I have Autonomic Nervous System Imbalance, Hyper-active….no one really acknowledges this disease. I have found it out on my own ….Filipslady2, you are very lucky, i too have quit carbs, sugar, gluten…..ect.  i do feel better, with the help of a beta blocker. But it is not gone, i have all the symptoms of this article. Good to see at least something written about it, gives me a shot at knowing i am NOT CRAZY.

  • caro

    i am reposting this, as i cant find the one i wrote. I too have an Autonomic Nervous System imbalance.(Hyperactive)  no one really wants to acknowledge this in the medical field that i have found. I have also cut out sugar, carbs, gluten….etc. i do feel better, with the help of a beta blocker. But this is not gone, and is a terrible silent disorder to deal with on a daily basis. I have almost all the symptoms in the article, it’s nice to see someone writing something about this. Helps me to understand i am NOT NUTS. Just want my life back…..

  • Jill

    Kim McCleary states: “It’s a diagnosis of exclusion. Doctors say it’s kind of like Beethoven’s first symphony, you know it when you hear [it].”This is a stunningly ignorant statement. It is contradictory on its face. A diagnosis of exclusion requires complicated time consuming elimination of other conditions.  If it is super easy to recognize and diagnose then the extensive R/O would not be necessary and would not be a diagnosis of exclusion. Kim is also quoted as calling it “chronic fatigue.”  While the approach of the “CFS is not chronic fatigue” is not effective and actually pretty absurd, even she should know better. CFS itself IS a rubik’s cube by nature. It is a broad category based on the ubiquitous, undefinable symptom of fatigue. The CAA continues the fragmentary, contradictory and even dismissive portrayals. Kim’s meaningless, garbled rhetorical flourish at the end is typical. The CAA has been a major impediment.

  • Meg

    I have Lyme disease. Had it for years, undiagnosed. It’s great to know you’re NOT CRAZY, after all! Good luck, friend.

  • Cottagesweet

    Celiac disease is a number one cause of CFS. If only the medical establishment would look into this disease and start diagnosing people correctly.

  • Cottagesweet

    Jennifer, please look into the possibility you have celiac disease. Check it out on celiac.com. I know you are not crazy…it is real.

  • Cottagesweet

    Patience, please check out celiac.com. You have classic symptoms of celiac disease. A very treatable disease and no meds.

  • Cottagesweet

    Sequimbloomers, most people who think they’ve tried what Caro did and it didn’t work for them, didn’t do it right. Gluten MUST be avoided on a continual and strict basis, no cheating, and cutting out everything that has gluten contamination. Too many products are contaminated with gluten and people using them don’t know it.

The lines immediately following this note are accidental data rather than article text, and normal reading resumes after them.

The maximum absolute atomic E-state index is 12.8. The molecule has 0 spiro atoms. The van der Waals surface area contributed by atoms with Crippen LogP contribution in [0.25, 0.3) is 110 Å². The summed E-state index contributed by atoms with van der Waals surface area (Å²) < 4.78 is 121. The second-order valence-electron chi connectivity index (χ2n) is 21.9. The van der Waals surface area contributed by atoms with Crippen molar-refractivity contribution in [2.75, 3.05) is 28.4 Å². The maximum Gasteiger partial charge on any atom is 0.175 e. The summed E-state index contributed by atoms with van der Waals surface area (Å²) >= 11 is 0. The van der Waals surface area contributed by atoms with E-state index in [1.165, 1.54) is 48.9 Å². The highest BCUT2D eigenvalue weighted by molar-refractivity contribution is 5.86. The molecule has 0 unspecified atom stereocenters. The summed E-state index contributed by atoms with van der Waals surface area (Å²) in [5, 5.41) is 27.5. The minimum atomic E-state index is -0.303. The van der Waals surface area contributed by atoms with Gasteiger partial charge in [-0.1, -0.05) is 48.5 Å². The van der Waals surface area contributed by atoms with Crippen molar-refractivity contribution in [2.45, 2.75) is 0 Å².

• Peter Wachtel

    CottageSweet,

    Your point about the relevancy of celiac is 100% correct. However, I don’t think you need be concerned that it is being overlooked. I have not heard of a single CFS specialist doctor that doesn’t routinely test for this right from the very first patient consultation. 

    PeterW

  • Bebeblooz1955

    All I know is that I can pinpoint the exact time My life took a turn and I too,fell down the rabbits hole.It started with a case of strep throat and when soth from there.I had a promising and lucrative career and was at My happiest in life. I was diagnosed w/depression,Epiepsy and dozens of other things because the drs. did not know what to call all these symptoms.I am better now,20 years later but only because I do not work outside the home,expect when I get even the sniffles that I’m going to have to be on bedrest and that everything takes twice as long to heal from.Everything I want or need to do has to be rested up for and cut in half.Anybody who thinks this is all in ones head or not so bad should think about this-What would You feel like if one day  You had to stop doing work You loved,be unable to care for Your family,spend at least once a month for decades at various drs. offices,suddenly become allergic to a hundreed things You never were before,and to top it all off-be told You probably wanted an excuse to quit working..This is a baffling and cruel disease.

  • caro

    I know what you are going through and am sorry you are suffering. I have not been told i have CFS, but i know i have Dysautonomia, and it is very similar. I went through most of what you just described. I try to thank my lucky stars it is not something really worse. Thats how i get through it.   SIGH…..  thanks for posting.

  • guest

    That’s awfully selfish. Whether it is XMRV or MLV there is a high chance that we are suffering from a communicable disease of some form. As a CFS patient, I don’t know what is causing this but I would never want to knowingly or unknowingly pass it to someone and give them this life sentence.